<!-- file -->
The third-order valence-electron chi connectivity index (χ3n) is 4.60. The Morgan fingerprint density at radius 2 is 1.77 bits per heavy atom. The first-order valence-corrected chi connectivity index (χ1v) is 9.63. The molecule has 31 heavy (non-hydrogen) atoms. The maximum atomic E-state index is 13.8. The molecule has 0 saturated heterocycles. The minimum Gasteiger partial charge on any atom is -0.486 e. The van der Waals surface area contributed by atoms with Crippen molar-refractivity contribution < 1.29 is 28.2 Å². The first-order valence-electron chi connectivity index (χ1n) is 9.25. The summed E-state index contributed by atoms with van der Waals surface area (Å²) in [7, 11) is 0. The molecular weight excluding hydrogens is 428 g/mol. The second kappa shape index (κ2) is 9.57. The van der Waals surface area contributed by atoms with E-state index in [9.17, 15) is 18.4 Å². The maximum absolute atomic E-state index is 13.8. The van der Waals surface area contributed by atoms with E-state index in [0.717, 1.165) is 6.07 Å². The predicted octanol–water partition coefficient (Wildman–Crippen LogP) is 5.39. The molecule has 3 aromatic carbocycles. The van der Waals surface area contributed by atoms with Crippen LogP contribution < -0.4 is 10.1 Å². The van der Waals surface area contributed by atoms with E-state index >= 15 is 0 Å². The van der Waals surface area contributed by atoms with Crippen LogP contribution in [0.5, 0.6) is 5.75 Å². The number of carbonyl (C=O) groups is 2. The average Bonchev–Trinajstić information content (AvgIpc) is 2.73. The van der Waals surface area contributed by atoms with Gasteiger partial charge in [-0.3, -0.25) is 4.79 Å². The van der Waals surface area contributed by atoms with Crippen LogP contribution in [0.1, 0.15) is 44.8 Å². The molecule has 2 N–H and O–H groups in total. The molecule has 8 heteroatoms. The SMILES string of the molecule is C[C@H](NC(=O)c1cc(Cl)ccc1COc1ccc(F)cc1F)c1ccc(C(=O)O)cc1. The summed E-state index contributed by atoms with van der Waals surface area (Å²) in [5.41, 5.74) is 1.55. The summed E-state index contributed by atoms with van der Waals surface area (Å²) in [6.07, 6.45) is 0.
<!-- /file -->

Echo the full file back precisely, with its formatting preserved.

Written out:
The third-order valence-electron chi connectivity index (χ3n) is 4.60. The Morgan fingerprint density at radius 2 is 1.77 bits per heavy atom. The first-order valence-corrected chi connectivity index (χ1v) is 9.63. The molecule has 31 heavy (non-hydrogen) atoms. The maximum atomic E-state index is 13.8. The molecule has 0 saturated heterocycles. The minimum Gasteiger partial charge on any atom is -0.486 e. The van der Waals surface area contributed by atoms with Crippen molar-refractivity contribution < 1.29 is 28.2 Å². The first-order valence-electron chi connectivity index (χ1n) is 9.25. The summed E-state index contributed by atoms with van der Waals surface area (Å²) in [7, 11) is 0. The molecular weight excluding hydrogens is 428 g/mol. The second kappa shape index (κ2) is 9.57. The van der Waals surface area contributed by atoms with E-state index in [9.17, 15) is 18.4 Å². The maximum absolute atomic E-state index is 13.8. The van der Waals surface area contributed by atoms with E-state index in [0.717, 1.165) is 6.07 Å². The predicted octanol–water partition coefficient (Wildman–Crippen LogP) is 5.39. The molecule has 3 aromatic carbocycles. The van der Waals surface area contributed by atoms with Crippen LogP contribution < -0.4 is 10.1 Å². The van der Waals surface area contributed by atoms with E-state index >= 15 is 0 Å². The van der Waals surface area contributed by atoms with Crippen LogP contribution in [0.5, 0.6) is 5.75 Å². The number of carbonyl (C=O) groups is 2. The average Bonchev–Trinajstić information content (AvgIpc) is 2.73. The van der Waals surface area contributed by atoms with Gasteiger partial charge in [-0.3, -0.25) is 4.79 Å². The van der Waals surface area contributed by atoms with Crippen LogP contribution in [0.1, 0.15) is 44.8 Å². The molecule has 2 N–H and O–H groups in total. The molecule has 8 heteroatoms. The SMILES string of the molecule is C[C@H](NC(=O)c1cc(Cl)ccc1COc1ccc(F)cc1F)c1ccc(C(=O)O)cc1. The summed E-state index contributed by atoms with van der Waals surface area (Å²) in [5.41, 5.74) is 1.55. The summed E-state index contributed by atoms with van der Waals surface area (Å²) in [6.07, 6.45) is 0.